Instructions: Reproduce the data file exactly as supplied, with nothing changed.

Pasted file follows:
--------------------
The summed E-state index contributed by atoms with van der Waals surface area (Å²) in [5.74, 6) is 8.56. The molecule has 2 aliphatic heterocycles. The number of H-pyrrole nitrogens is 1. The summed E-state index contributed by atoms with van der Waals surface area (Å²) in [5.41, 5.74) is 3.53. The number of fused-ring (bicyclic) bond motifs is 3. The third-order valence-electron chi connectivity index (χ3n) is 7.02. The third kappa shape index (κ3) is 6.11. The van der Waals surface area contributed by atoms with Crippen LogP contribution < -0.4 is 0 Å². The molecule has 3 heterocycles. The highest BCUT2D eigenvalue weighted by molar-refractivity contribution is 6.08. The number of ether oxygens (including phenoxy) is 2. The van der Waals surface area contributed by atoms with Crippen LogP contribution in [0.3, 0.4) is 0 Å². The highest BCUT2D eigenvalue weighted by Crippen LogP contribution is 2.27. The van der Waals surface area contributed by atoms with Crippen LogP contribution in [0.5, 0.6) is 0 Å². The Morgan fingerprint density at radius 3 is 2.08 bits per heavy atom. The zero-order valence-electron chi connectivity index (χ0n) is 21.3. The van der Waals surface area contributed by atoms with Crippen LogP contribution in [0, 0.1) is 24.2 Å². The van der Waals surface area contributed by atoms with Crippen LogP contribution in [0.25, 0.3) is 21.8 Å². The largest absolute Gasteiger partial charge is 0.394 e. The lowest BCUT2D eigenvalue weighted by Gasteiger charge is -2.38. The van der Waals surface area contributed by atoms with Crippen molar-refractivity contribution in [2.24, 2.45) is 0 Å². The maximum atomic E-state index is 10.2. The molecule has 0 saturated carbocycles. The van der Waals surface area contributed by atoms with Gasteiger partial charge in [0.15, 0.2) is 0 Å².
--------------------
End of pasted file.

The summed E-state index contributed by atoms with van der Waals surface area (Å²) in [5.74, 6) is 8.56. The molecule has 2 aliphatic heterocycles. The number of H-pyrrole nitrogens is 1. The summed E-state index contributed by atoms with van der Waals surface area (Å²) in [5.41, 5.74) is 3.53. The number of fused-ring (bicyclic) bond motifs is 3. The third-order valence-electron chi connectivity index (χ3n) is 7.02. The third kappa shape index (κ3) is 6.11. The van der Waals surface area contributed by atoms with Crippen LogP contribution < -0.4 is 0 Å². The molecule has 3 heterocycles. The highest BCUT2D eigenvalue weighted by molar-refractivity contribution is 6.08. The number of ether oxygens (including phenoxy) is 2. The van der Waals surface area contributed by atoms with Crippen LogP contribution in [0.3, 0.4) is 0 Å². The highest BCUT2D eigenvalue weighted by Crippen LogP contribution is 2.27. The van der Waals surface area contributed by atoms with Crippen LogP contribution in [0.5, 0.6) is 0 Å². The Morgan fingerprint density at radius 3 is 2.08 bits per heavy atom. The zero-order valence-electron chi connectivity index (χ0n) is 21.3. The van der Waals surface area contributed by atoms with Crippen LogP contribution in [0, 0.1) is 24.2 Å². The van der Waals surface area contributed by atoms with Crippen LogP contribution in [0.25, 0.3) is 21.8 Å². The largest absolute Gasteiger partial charge is 0.394 e. The lowest BCUT2D eigenvalue weighted by Gasteiger charge is -2.38. The van der Waals surface area contributed by atoms with Crippen molar-refractivity contribution in [2.24, 2.45) is 0 Å². The maximum atomic E-state index is 10.2. The molecule has 0 saturated carbocycles. The van der Waals surface area contributed by atoms with Gasteiger partial charge in [0.15, 0.2) is 0 Å².